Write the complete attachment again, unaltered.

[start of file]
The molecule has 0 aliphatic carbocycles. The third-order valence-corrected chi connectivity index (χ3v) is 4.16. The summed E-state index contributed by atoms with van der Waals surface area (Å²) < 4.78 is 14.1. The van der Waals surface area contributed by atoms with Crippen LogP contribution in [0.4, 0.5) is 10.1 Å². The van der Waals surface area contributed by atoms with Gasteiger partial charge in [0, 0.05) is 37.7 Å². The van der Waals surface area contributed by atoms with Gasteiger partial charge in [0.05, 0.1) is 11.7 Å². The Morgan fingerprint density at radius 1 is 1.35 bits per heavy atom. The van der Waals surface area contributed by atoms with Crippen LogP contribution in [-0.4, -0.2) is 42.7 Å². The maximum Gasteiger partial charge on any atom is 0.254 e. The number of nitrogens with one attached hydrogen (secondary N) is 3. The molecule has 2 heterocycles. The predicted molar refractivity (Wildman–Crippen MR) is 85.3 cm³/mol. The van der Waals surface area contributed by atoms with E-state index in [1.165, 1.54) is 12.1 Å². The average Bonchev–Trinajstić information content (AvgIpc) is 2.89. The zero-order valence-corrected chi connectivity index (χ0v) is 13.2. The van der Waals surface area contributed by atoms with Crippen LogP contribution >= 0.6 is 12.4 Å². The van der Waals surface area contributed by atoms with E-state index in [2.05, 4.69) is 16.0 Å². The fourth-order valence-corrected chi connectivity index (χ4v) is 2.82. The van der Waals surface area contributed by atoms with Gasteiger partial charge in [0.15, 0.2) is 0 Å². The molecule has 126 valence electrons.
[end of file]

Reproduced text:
The molecule has 0 aliphatic carbocycles. The third-order valence-corrected chi connectivity index (χ3v) is 4.16. The summed E-state index contributed by atoms with van der Waals surface area (Å²) < 4.78 is 14.1. The van der Waals surface area contributed by atoms with Crippen LogP contribution in [0.4, 0.5) is 10.1 Å². The van der Waals surface area contributed by atoms with Gasteiger partial charge in [0, 0.05) is 37.7 Å². The van der Waals surface area contributed by atoms with Gasteiger partial charge in [0.05, 0.1) is 11.7 Å². The Morgan fingerprint density at radius 1 is 1.35 bits per heavy atom. The van der Waals surface area contributed by atoms with Crippen LogP contribution in [-0.4, -0.2) is 42.7 Å². The maximum Gasteiger partial charge on any atom is 0.254 e. The number of nitrogens with one attached hydrogen (secondary N) is 3. The molecule has 2 heterocycles. The predicted molar refractivity (Wildman–Crippen MR) is 85.3 cm³/mol. The van der Waals surface area contributed by atoms with E-state index in [1.165, 1.54) is 12.1 Å². The average Bonchev–Trinajstić information content (AvgIpc) is 2.89. The zero-order valence-corrected chi connectivity index (χ0v) is 13.2. The van der Waals surface area contributed by atoms with Crippen LogP contribution >= 0.6 is 12.4 Å². The van der Waals surface area contributed by atoms with E-state index in [2.05, 4.69) is 16.0 Å². The fourth-order valence-corrected chi connectivity index (χ4v) is 2.82. The van der Waals surface area contributed by atoms with Gasteiger partial charge in [0.15, 0.2) is 0 Å². The molecule has 126 valence electrons.